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Social responsibility review – 10 May

What’s coming up

#Nakba70 – solidarity with Palestine

May 15 is when Palestinians and their supporters commemorate The Nakba (Arabic: The Catastrophe) where in 1948 up to 800,000 people were displaced and many were killed. This year marks 70 years of ongoing Nakba, with continued displacement in Jerusalem, imprisonment of Palestinians and the horrific blockade of Gaza forefront. There will be two events in Brisbane: 14 May, 6.30pm, Parliamentary Friends of Palestine, Commemoration of Al Nakba, QLD Parliament; and 15 May, 5.30pm, Nakba Commemoration, King George Square.

To join the Australia Palestine Advocacy Network, click here. Sign up to receive events and news.

Understanding the asylum seeker experience in the current context

This QPASTT (Queensland Program of Assistance to Survivors of Torture and Trauma) workshop is for volunteers and people informally supporting asylum seekers. It will build understanding of the asylum seeker experience and the impact of torture, trauma, detention and ongoing uncertainty on individuals. The impact of current government policy will be discussed. Tips and strategies to deal with disclosures, how to support these people will be provided. There will also be discussion of identifying and addressing Vicarious Trauma, Compassion Fatigue and Burnout in yourself. Thursday 24 May. Details are here.

Churches and Reconciliation – a Webinar
Don’t miss this great opportunity! You’re invited to join a conversation on Wednesday evening May 30 hosted by TEAR Australia, between Adelaide West Uniting Church and the Uniting Aboriginal and Islander Congress Church. Together we will discuss how churches can begin – or continue – a journey towards reconciliation. Register here.

Week in review 

‘Justice is served’: Palm Island
The Queensland Government has agreed to pay $30 million and deliver a formal apology to Palm Island residents to settle a landmark class action in the federal court. 

Awarded to 447 claimants, the $30 million settlement includes interest, applicants’ legal costs, and administrative costs, and the delivery of an apology.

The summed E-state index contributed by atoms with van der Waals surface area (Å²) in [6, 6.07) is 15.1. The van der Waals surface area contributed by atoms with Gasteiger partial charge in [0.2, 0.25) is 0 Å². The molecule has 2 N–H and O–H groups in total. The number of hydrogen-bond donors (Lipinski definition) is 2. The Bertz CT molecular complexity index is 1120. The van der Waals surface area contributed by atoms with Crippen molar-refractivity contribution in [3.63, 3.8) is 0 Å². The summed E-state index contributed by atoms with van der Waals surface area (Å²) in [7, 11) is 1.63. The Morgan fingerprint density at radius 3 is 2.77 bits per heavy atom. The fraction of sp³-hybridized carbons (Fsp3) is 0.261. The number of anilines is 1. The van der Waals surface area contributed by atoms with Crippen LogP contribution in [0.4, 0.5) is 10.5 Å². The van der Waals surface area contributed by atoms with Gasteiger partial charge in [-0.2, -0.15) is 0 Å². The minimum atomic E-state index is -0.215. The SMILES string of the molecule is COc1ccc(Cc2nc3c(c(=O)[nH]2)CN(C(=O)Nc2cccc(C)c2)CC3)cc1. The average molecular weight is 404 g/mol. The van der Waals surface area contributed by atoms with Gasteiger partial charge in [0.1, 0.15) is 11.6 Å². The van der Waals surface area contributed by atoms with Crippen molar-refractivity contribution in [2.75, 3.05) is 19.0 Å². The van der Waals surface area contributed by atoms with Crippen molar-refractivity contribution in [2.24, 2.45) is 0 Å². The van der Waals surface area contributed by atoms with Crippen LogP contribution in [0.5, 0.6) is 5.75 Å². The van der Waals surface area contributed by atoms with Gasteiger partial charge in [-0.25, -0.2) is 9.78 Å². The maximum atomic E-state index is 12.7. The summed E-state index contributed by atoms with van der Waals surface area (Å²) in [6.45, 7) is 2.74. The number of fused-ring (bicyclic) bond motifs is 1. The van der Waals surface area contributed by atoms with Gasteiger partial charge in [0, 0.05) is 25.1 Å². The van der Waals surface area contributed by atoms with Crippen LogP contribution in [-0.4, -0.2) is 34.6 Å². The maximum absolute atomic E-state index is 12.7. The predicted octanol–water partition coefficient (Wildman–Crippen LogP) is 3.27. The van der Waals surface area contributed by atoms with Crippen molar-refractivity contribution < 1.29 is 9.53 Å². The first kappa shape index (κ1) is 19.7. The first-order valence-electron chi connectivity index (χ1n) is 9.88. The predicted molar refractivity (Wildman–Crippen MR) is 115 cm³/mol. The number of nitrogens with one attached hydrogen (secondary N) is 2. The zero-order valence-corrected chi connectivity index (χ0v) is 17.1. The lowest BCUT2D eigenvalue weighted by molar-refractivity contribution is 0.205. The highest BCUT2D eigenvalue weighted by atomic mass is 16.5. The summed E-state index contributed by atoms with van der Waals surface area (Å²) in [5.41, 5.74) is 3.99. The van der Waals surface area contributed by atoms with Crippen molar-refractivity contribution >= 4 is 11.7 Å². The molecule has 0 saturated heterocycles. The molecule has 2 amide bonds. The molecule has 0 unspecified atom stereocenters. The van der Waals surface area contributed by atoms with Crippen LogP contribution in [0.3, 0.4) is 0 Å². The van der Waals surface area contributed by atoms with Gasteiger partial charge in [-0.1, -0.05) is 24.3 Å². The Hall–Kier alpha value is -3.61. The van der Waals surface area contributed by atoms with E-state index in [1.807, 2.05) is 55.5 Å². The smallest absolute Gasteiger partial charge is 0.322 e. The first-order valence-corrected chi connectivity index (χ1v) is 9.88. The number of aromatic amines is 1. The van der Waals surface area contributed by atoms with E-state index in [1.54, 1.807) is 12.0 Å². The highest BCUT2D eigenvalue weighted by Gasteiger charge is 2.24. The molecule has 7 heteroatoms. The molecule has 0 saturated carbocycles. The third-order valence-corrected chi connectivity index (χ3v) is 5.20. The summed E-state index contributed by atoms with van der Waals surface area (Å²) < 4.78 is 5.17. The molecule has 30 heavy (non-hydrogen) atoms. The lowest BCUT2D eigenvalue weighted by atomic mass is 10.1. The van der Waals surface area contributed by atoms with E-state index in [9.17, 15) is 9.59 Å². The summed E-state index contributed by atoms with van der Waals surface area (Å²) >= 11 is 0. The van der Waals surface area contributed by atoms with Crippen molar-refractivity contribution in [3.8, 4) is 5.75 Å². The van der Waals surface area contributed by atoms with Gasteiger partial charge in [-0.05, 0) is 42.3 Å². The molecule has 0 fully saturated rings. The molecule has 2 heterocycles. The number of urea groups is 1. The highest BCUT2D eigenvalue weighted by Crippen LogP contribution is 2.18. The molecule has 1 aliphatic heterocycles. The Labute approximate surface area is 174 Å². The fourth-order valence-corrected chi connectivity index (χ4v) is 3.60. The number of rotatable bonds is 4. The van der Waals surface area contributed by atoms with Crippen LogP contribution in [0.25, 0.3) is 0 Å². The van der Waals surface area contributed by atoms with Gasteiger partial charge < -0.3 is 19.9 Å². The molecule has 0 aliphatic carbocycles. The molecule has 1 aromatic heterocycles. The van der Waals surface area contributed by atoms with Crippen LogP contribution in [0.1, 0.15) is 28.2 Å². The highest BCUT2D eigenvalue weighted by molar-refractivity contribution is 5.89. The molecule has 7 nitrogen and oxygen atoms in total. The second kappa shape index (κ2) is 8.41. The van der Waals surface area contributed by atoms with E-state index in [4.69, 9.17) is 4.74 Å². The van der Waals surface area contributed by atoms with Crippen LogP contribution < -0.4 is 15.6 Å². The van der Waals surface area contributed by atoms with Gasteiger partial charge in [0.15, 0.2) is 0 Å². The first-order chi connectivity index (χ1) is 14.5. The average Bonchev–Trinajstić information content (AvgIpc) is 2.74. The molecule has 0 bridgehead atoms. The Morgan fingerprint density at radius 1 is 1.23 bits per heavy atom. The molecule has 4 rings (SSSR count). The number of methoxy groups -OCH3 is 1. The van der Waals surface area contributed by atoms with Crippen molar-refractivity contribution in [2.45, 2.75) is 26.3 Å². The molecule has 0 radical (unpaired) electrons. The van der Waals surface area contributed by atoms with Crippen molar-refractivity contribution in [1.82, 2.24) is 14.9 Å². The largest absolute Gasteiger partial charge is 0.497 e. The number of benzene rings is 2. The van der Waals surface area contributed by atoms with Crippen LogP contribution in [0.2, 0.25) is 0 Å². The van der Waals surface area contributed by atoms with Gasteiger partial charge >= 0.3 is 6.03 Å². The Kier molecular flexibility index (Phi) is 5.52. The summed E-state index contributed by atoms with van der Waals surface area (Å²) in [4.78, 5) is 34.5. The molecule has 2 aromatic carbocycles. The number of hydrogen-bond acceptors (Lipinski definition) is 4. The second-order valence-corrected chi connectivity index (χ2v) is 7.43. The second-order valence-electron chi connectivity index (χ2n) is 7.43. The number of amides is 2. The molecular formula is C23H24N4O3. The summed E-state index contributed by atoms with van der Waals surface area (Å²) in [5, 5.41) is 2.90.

Lawyers say individual payments will range between $5,000 to $80,000, and will be administered over the next 6-12 months.

“Justice has served itself – not initially, but now it has, and we just need to accept and move forward,” Palm Island Aboriginal Council Mayor Alf Lacey told NITV News. 

ABF ‘obstructed’ medical transfers from Nauru
The former commissioner of the Australian Border Force, Roman Quaedvlieg, has said on Twitter that medical transfers from Nauru were a “vexed” issue for the ABF, which has the ultimate authority to move people to care.

“A lot of [money] has been invested in upgrading medical services there but some cases are so acute they need specialists; but we also need to stop exploitation of this path.” He conceded that genuine medical transfers were “obstructed and thwarted” by the ABF.

Yemen’s children of war

In Yemen, a child dies every 10 minutes – six children an hour.

For three years Sana’a, the capital of Yemen, has been home to civil war, death and famine.

More than 10,000 people have been killed since the conflict erupted between the country’s Houthi rebels and a Saudi-led coalition. Both sides are accused of human rights atrocities and the indiscriminate killing of civilians.

Watch these three children – aged 8, 11 and 9 – as they report on the war zone they are living in.

Australian recyclers baulk at increasing capacity

Australia’s recycling system is on the brink of collapse. Around the country, recyclers are holding giant stockpiles of paper, cardboard and plastic collected from kerbsides, much of which is destined for landfill.

As RedFlag reports, the immediate cause of this was China’s decision to ban imports of 24 categories of solid waste and focus on improving its own recycling system.

Australia’s recyclers have baulked at increasing their own capacity. Instead of investing in infrastructure and jobs required to process and recycle material domestically, they’ve been happy to book the short-term profits from packaging the stuff and shipping it overseas.

Call to action 

Use your freedom to support the freedom of others

The Federal Government is proposing to introduce Modern Slavery legislation this year. This will mean that the consumer power of Australia can be mobilised to help bring an end to modern slavery around the world. We need to make sure the new law is robust in setting new standards for companies to report on modern slavery in their supply chains.

STOP THE TRAFFIK is urging us all to please contact your Member and Senators to ask that this be strong legislation. Details of what to ask for are here: enter your postcode, then click on the envelope icon below the politician to find the options.

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